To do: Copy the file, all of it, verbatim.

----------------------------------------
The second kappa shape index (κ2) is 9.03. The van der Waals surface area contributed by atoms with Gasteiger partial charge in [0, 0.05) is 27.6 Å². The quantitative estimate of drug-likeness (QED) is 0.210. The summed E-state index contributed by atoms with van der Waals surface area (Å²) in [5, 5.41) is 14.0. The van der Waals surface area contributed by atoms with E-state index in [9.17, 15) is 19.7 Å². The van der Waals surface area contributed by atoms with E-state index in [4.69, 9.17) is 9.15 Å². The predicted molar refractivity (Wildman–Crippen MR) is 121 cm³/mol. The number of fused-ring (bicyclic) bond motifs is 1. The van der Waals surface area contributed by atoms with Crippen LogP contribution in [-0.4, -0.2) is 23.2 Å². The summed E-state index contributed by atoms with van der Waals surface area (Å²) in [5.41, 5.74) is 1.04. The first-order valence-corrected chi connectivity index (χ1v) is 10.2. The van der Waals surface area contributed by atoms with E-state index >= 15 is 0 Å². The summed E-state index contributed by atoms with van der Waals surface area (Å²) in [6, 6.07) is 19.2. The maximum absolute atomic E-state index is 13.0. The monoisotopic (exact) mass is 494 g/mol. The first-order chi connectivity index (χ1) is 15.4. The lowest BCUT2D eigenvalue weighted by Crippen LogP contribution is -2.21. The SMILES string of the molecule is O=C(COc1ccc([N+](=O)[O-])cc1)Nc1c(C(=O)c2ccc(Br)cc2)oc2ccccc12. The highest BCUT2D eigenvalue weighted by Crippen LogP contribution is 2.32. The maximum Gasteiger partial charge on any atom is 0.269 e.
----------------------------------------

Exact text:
The second kappa shape index (κ2) is 9.03. The van der Waals surface area contributed by atoms with Gasteiger partial charge in [0, 0.05) is 27.6 Å². The quantitative estimate of drug-likeness (QED) is 0.210. The summed E-state index contributed by atoms with van der Waals surface area (Å²) in [5, 5.41) is 14.0. The van der Waals surface area contributed by atoms with E-state index in [9.17, 15) is 19.7 Å². The van der Waals surface area contributed by atoms with E-state index in [4.69, 9.17) is 9.15 Å². The predicted molar refractivity (Wildman–Crippen MR) is 121 cm³/mol. The number of fused-ring (bicyclic) bond motifs is 1. The van der Waals surface area contributed by atoms with Crippen LogP contribution in [-0.4, -0.2) is 23.2 Å². The summed E-state index contributed by atoms with van der Waals surface area (Å²) in [5.41, 5.74) is 1.04. The first-order valence-corrected chi connectivity index (χ1v) is 10.2. The van der Waals surface area contributed by atoms with E-state index >= 15 is 0 Å². The summed E-state index contributed by atoms with van der Waals surface area (Å²) in [6, 6.07) is 19.2. The maximum absolute atomic E-state index is 13.0. The monoisotopic (exact) mass is 494 g/mol. The first-order chi connectivity index (χ1) is 15.4. The lowest BCUT2D eigenvalue weighted by Crippen LogP contribution is -2.21. The SMILES string of the molecule is O=C(COc1ccc([N+](=O)[O-])cc1)Nc1c(C(=O)c2ccc(Br)cc2)oc2ccccc12. The highest BCUT2D eigenvalue weighted by Crippen LogP contribution is 2.32. The maximum Gasteiger partial charge on any atom is 0.269 e.